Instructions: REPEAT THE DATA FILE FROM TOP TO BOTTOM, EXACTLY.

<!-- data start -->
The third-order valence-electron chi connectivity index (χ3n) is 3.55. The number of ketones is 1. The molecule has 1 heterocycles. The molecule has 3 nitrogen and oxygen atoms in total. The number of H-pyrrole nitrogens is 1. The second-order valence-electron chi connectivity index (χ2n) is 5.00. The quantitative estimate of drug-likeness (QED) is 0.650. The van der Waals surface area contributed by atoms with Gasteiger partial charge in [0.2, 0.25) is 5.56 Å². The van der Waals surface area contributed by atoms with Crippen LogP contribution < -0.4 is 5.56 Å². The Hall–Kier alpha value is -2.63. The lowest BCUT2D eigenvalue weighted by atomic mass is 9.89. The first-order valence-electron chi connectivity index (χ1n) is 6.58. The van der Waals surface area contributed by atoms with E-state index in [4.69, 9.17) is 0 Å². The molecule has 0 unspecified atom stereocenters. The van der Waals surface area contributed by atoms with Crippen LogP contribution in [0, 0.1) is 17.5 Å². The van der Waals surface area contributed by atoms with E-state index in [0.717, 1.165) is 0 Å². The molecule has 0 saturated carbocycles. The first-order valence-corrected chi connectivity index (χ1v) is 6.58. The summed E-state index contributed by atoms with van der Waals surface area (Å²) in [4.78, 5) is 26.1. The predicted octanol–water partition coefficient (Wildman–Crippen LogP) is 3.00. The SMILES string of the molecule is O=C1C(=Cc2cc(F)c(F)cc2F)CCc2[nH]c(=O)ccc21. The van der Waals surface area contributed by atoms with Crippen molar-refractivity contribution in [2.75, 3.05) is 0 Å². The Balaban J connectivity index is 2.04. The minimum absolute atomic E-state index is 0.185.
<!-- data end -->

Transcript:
The third-order valence-electron chi connectivity index (χ3n) is 3.55. The number of ketones is 1. The molecule has 1 heterocycles. The molecule has 3 nitrogen and oxygen atoms in total. The number of H-pyrrole nitrogens is 1. The second-order valence-electron chi connectivity index (χ2n) is 5.00. The quantitative estimate of drug-likeness (QED) is 0.650. The van der Waals surface area contributed by atoms with Gasteiger partial charge in [0.2, 0.25) is 5.56 Å². The van der Waals surface area contributed by atoms with Crippen LogP contribution < -0.4 is 5.56 Å². The Hall–Kier alpha value is -2.63. The lowest BCUT2D eigenvalue weighted by atomic mass is 9.89. The first-order valence-electron chi connectivity index (χ1n) is 6.58. The van der Waals surface area contributed by atoms with E-state index in [4.69, 9.17) is 0 Å². The molecule has 0 unspecified atom stereocenters. The van der Waals surface area contributed by atoms with Crippen LogP contribution in [0, 0.1) is 17.5 Å². The van der Waals surface area contributed by atoms with E-state index in [0.717, 1.165) is 0 Å². The molecule has 0 saturated carbocycles. The first-order valence-corrected chi connectivity index (χ1v) is 6.58. The summed E-state index contributed by atoms with van der Waals surface area (Å²) in [4.78, 5) is 26.1. The predicted octanol–water partition coefficient (Wildman–Crippen LogP) is 3.00. The SMILES string of the molecule is O=C1C(=Cc2cc(F)c(F)cc2F)CCc2[nH]c(=O)ccc21. The van der Waals surface area contributed by atoms with Crippen molar-refractivity contribution in [2.75, 3.05) is 0 Å². The Balaban J connectivity index is 2.04. The minimum absolute atomic E-state index is 0.185.